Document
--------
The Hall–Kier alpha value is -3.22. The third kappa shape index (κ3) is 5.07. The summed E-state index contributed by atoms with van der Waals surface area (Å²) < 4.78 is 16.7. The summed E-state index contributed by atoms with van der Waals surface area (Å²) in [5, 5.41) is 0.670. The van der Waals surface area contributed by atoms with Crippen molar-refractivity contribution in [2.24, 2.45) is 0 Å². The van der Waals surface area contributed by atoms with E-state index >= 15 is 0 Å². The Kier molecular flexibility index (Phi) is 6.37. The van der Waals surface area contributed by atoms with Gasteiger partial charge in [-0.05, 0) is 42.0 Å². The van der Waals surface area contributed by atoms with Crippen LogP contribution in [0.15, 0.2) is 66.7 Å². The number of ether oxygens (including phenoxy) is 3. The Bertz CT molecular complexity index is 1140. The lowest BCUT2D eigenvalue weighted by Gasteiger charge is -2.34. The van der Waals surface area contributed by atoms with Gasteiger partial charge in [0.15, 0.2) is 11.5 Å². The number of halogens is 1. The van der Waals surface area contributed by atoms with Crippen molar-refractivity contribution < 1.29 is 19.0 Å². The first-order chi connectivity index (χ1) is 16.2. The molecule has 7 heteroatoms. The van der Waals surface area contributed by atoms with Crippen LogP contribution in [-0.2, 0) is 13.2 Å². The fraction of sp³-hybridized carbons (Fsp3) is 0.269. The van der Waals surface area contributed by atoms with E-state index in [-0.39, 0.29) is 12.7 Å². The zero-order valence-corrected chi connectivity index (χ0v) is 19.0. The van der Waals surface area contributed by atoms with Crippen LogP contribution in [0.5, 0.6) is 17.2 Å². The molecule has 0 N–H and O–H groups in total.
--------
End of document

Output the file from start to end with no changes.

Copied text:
The Hall–Kier alpha value is -3.22. The third kappa shape index (κ3) is 5.07. The summed E-state index contributed by atoms with van der Waals surface area (Å²) < 4.78 is 16.7. The summed E-state index contributed by atoms with van der Waals surface area (Å²) in [5, 5.41) is 0.670. The van der Waals surface area contributed by atoms with Crippen molar-refractivity contribution in [2.24, 2.45) is 0 Å². The van der Waals surface area contributed by atoms with E-state index >= 15 is 0 Å². The Kier molecular flexibility index (Phi) is 6.37. The van der Waals surface area contributed by atoms with Gasteiger partial charge in [-0.05, 0) is 42.0 Å². The van der Waals surface area contributed by atoms with Crippen LogP contribution in [0.15, 0.2) is 66.7 Å². The number of ether oxygens (including phenoxy) is 3. The Bertz CT molecular complexity index is 1140. The lowest BCUT2D eigenvalue weighted by Gasteiger charge is -2.34. The van der Waals surface area contributed by atoms with Gasteiger partial charge in [0.15, 0.2) is 11.5 Å². The number of halogens is 1. The van der Waals surface area contributed by atoms with Crippen molar-refractivity contribution < 1.29 is 19.0 Å². The first-order chi connectivity index (χ1) is 16.2. The molecule has 7 heteroatoms. The van der Waals surface area contributed by atoms with Crippen LogP contribution in [-0.2, 0) is 13.2 Å². The fraction of sp³-hybridized carbons (Fsp3) is 0.269. The van der Waals surface area contributed by atoms with E-state index in [-0.39, 0.29) is 12.7 Å². The zero-order valence-corrected chi connectivity index (χ0v) is 19.0. The van der Waals surface area contributed by atoms with Crippen LogP contribution in [0.5, 0.6) is 17.2 Å². The molecule has 0 N–H and O–H groups in total.